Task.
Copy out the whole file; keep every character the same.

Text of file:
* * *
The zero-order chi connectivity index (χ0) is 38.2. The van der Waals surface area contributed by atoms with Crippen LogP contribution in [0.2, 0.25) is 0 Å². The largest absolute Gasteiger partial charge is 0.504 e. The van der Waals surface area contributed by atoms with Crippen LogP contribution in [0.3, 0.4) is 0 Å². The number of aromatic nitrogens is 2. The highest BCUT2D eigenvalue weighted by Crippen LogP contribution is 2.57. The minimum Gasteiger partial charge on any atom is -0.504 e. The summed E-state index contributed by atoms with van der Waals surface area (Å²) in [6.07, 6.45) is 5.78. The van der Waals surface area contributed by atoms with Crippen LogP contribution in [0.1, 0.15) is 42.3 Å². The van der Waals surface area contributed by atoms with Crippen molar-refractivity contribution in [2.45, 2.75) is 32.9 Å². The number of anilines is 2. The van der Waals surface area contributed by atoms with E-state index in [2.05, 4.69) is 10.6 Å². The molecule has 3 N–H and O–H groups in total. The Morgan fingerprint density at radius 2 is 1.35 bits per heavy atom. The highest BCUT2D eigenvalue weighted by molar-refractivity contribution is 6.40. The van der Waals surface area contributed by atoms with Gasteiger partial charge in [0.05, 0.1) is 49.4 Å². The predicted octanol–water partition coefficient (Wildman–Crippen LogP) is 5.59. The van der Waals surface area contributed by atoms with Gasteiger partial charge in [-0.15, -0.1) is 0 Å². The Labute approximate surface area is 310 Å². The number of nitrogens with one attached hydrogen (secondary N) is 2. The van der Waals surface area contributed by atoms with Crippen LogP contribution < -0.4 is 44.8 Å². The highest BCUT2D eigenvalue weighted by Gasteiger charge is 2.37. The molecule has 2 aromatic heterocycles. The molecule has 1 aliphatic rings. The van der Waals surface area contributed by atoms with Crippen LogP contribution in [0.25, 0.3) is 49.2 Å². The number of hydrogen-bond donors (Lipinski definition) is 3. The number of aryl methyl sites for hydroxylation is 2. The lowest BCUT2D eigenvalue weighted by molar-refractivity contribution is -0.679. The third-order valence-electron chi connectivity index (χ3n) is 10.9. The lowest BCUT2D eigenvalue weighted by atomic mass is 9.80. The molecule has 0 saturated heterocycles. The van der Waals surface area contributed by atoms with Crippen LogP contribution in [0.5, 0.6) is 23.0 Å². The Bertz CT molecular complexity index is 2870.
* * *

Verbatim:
The zero-order chi connectivity index (χ0) is 38.2. The van der Waals surface area contributed by atoms with Crippen LogP contribution in [0.2, 0.25) is 0 Å². The largest absolute Gasteiger partial charge is 0.504 e. The van der Waals surface area contributed by atoms with Crippen LogP contribution in [0.3, 0.4) is 0 Å². The number of aromatic nitrogens is 2. The highest BCUT2D eigenvalue weighted by Crippen LogP contribution is 2.57. The minimum Gasteiger partial charge on any atom is -0.504 e. The summed E-state index contributed by atoms with van der Waals surface area (Å²) in [6.07, 6.45) is 5.78. The van der Waals surface area contributed by atoms with Crippen LogP contribution in [0.1, 0.15) is 42.3 Å². The van der Waals surface area contributed by atoms with Crippen molar-refractivity contribution in [2.45, 2.75) is 32.9 Å². The number of anilines is 2. The van der Waals surface area contributed by atoms with E-state index in [2.05, 4.69) is 10.6 Å². The molecule has 3 N–H and O–H groups in total. The Morgan fingerprint density at radius 2 is 1.35 bits per heavy atom. The highest BCUT2D eigenvalue weighted by molar-refractivity contribution is 6.40. The van der Waals surface area contributed by atoms with Gasteiger partial charge in [0.05, 0.1) is 49.4 Å². The predicted octanol–water partition coefficient (Wildman–Crippen LogP) is 5.59. The van der Waals surface area contributed by atoms with Gasteiger partial charge in [-0.15, -0.1) is 0 Å². The Labute approximate surface area is 310 Å². The number of nitrogens with one attached hydrogen (secondary N) is 2. The van der Waals surface area contributed by atoms with Crippen LogP contribution < -0.4 is 44.8 Å². The highest BCUT2D eigenvalue weighted by Gasteiger charge is 2.37. The molecule has 2 aromatic heterocycles. The molecule has 1 aliphatic rings. The van der Waals surface area contributed by atoms with Crippen LogP contribution in [0.25, 0.3) is 49.2 Å². The number of hydrogen-bond donors (Lipinski definition) is 3. The number of aryl methyl sites for hydroxylation is 2. The lowest BCUT2D eigenvalue weighted by molar-refractivity contribution is -0.679. The third-order valence-electron chi connectivity index (χ3n) is 10.9. The lowest BCUT2D eigenvalue weighted by atomic mass is 9.80. The molecule has 0 saturated heterocycles. The van der Waals surface area contributed by atoms with Crippen LogP contribution in [0.5, 0.6) is 23.0 Å². The Bertz CT molecular complexity index is 2870.